to reporting errors and unsafe practices, though nursesand physicians appear to experience these fears differently.Research suggests that physicians reporting of medical er-rors is restricted chiefly by fear of blame, liability, poorpublicity, and estrangement from peers [16, 17]. In con-trast, nurses fear disciplinary action from supervisors (e.g.,managers or physicians) and feel that errors logged in theirfiles will limit career advancement opportunities [18].Nurses are more familiar and comfortable with the hospitalerror reporting process and far outperform physicians orresidents in error reporting rates [19, 20]. In contrast, phy-sicians are better at identifying errors and are more likelyto disclose errors to patients, though higher rates of dis-closure are likely tied to physician-specific regulatory re-quirements obligating disclosure [21]. On the whole, theliterature points to diverse and substantial differences inerror reporting behaviours between nurses and physicians,as well as the nature of the repercussions these groups fear.The field of patient safety would benefit from furtherinquiry in this area.The present study examines the factors influencing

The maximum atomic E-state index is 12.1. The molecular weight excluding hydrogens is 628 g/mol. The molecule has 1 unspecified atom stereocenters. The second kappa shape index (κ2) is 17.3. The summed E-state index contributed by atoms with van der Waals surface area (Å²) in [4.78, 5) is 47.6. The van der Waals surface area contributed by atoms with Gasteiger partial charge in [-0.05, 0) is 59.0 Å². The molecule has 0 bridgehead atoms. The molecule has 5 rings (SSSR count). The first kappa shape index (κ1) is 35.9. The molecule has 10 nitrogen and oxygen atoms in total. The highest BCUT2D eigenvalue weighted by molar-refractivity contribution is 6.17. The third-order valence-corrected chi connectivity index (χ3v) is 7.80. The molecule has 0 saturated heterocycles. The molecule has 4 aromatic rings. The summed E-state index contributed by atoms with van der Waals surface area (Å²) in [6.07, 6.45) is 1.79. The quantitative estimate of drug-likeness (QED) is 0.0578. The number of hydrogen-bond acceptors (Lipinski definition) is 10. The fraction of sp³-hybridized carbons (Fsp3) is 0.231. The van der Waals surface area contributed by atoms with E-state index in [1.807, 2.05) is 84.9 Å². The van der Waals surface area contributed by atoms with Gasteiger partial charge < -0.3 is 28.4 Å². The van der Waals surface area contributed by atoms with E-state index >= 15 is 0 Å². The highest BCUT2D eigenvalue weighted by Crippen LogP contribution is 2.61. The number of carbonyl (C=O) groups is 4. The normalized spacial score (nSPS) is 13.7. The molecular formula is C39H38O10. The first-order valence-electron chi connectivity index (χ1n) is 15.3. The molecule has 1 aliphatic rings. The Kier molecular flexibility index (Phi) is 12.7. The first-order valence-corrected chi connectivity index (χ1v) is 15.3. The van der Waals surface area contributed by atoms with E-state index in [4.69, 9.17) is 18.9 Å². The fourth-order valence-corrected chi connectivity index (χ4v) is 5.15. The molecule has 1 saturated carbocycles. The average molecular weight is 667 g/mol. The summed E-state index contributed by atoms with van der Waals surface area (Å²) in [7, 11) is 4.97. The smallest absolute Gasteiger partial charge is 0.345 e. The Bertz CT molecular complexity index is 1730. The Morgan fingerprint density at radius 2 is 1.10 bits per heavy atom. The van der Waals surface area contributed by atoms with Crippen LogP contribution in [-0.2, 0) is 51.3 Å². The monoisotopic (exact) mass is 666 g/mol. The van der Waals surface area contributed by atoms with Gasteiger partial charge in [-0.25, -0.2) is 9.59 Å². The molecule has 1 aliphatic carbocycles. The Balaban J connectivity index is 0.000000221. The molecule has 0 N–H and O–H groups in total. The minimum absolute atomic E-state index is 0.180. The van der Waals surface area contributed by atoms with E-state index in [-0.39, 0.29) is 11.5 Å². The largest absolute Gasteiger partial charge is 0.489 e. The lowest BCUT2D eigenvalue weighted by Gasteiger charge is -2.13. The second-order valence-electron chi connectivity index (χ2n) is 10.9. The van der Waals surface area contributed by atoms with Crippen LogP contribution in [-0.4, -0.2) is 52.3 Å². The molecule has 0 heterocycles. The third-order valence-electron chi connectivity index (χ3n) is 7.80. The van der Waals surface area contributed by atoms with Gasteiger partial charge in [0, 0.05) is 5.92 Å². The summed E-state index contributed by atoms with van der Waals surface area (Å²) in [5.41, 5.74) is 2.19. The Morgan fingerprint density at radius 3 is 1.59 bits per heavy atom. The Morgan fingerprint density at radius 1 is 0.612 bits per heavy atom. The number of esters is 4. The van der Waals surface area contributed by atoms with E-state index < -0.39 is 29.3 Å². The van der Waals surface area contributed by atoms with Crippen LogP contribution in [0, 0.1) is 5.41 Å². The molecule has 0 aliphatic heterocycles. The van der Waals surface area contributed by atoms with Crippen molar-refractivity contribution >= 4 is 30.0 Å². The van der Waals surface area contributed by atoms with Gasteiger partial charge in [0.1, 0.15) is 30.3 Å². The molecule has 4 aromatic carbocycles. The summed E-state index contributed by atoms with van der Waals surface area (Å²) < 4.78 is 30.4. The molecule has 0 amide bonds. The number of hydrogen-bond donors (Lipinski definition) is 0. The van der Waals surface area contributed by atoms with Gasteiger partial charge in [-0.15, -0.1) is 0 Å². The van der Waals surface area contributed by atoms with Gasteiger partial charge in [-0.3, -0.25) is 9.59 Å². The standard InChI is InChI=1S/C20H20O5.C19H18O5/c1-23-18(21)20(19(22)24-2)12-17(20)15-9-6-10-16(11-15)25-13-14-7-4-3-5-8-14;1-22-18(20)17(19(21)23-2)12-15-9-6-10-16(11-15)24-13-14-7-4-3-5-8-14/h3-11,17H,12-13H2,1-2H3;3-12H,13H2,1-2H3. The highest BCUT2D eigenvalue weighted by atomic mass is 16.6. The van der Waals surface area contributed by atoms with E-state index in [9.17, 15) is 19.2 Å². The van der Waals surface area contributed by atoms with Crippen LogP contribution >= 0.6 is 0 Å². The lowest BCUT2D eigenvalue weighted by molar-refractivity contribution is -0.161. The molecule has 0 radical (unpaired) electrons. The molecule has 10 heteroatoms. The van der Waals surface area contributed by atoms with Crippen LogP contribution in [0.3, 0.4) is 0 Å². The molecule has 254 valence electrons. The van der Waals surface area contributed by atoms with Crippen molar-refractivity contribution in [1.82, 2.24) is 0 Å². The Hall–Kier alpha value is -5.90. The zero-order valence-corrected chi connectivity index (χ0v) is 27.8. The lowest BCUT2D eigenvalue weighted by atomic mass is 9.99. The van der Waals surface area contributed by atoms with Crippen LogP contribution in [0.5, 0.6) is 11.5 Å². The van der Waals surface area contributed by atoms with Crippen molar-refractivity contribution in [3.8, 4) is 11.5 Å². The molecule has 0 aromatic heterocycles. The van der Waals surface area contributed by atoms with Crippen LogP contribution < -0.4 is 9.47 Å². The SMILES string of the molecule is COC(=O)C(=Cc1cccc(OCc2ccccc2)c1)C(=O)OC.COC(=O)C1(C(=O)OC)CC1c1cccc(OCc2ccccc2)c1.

fear of repercussions in nurses and physicians, spe-cifically the role of clinician characteristics (i.e., age,gender, and tenure), organization characteristics (i.e.,teaching status, facility size, province, and workarea), and safety leadership on nurses and physi-cians perceptions of fear of repercussions for report-ing and talking about patient safety events. A focuson safety leadership is justified by the fact that,through their actions, priorities, and use of rewards

    and punishments, leaders can create a safety climatethat makes frontline providers feel either safe orafraid to report errors and speak up regarding safetyissues [10, 12, 14, 22]. Indeed, this is what makessafety leadership a critical dimension of safety cli-mate. To this end, we emphasize that the conceptsof safety climate and safety culture must be carefullydistinguished, though they share important interrela-tionships. Our approach views safety climate asreflecting employees perceptions of the extent towhich safety is a genuine priority for the unit/de-partment and for the organization. It arises fromand provides a window into safety culture, which iscomprised of the more deeply held beliefs and valuesof a setting or organization [23, 24]. For this reason,climate and culture are often theorized as comple-mentary constructs wherein climate can serve as awindow through which organizational culture can beviewed [24, 25].For a positive patient safety climate to exist, theoretical